UglyTomato - ©

Ugly Produce Day: ‘Beginning Of A Beautiful Friendship’?

We’ve spotlighted before in this space the social crime of food waste. We’ve also noted that mountains of perfectly edible, nutritious food are regularly ploughed under and landfilled in the name of ‘pretty’ food. Now, one farmer is championing Ugly Produce…

Ugly Produce - © 2023 CTV NewsTypical ‘Ugly Produce’: Supermarkets won’t even look at misshapen potatoes like these. Even
though they’re perfectly wholesome and nutritious. Are consumers brainwashed?

Tyler Heppell of Heppell Potato Corp. in Surrey, BC wants us all to stop discriminating against ‘Ugly Produce’. To promote his plea, Heppell is urging farmers and consumers to support his proposal for a National Ugly Produce Day.

“About 30 per cent off all crops grown never make it to the store, whether it’s logistic issues or just the way it looks,” Heppell told CTV News. “If you go look at our grocery stores, everything has to look pristine to be sold, and that’s something we’re trying to change.”

A bonanza for the hungry

“Foodbanks are being overrun right now with new clients and not being able to provide for everyone. And yet there is this rampant food waste happening,” Heppell notes.

His family has been hosting a food giveaway day for years. He asks for cash donations to the food bank from those able to pay something. But for everyone else, the food is free.

At his farm’s last food give-away Heppell reports: “We gave away almost 30,000 pounds of potatoes, 5,000 pounds of squash and there was 11,000 pounds of carrots as well.”

The problem behind ‘Pretty Food’

Supermarkets only want to display and sell the choicest, most uniform, blemish-free fruits and veggies. It’s a point of competition for a retailer to offer customers the ‘prettiest’ produce they can source.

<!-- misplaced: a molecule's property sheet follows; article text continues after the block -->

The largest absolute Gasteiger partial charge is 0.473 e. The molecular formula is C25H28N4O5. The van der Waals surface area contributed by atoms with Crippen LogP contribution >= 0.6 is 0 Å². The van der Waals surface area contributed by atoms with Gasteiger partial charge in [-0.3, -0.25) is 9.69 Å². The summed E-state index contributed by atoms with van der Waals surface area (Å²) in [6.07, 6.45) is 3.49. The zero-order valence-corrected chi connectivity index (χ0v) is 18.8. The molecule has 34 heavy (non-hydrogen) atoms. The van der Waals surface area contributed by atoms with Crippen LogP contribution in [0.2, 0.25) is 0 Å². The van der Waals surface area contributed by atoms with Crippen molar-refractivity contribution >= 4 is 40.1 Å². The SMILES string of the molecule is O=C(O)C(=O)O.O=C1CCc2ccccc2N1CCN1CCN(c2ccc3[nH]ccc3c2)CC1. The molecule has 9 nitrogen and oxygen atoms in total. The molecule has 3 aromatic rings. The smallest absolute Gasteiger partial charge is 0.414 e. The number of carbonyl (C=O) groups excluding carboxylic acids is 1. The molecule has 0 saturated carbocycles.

Food wholesalers want to serve their supermarket customers as best they can. So they demand that farmers deliver them only the best produce, pre-sorted for ripeness and size, as well as appearance perfection.

The result is truckloads of perfectly good food are landfilled or ploughed under. They never even make it out of the farm gate.

Have consumers been brainwashed?

It almost seems as though consumers have been brainwashed by the supermarkets’ policy of selling only ‘perfect’ produce. Sure, there may be some blemishes that will need to be cut out, Heppell admits. But ugly produce is exactly the same food as the prettier stuff at the store.

In a show of support for sustainable agriculture and humanitarian goals, some supermarkets have begun selling off-size, gnarly-shaped and blemished produce. These foods are usually sold at reduced prices compared to ‘perfect’ produce. Alas, these efforts, as far as I’ve seen, have been token at best. But that’s not surprising. After all, selling too much ‘Ugly Produce’ would cut into the stores’ already thin profits. But that’s another story, and another controversy…

Help Heppell

Tyler Heppell needs your help! He says other farms are starting to participate in Ugly Produce giveaways. But he’s determined to make it a national movement.

Contact him via the farm’s website. He’ll be happy to get you started on your on effort to save less-than-perfect food!

~ Maggie J.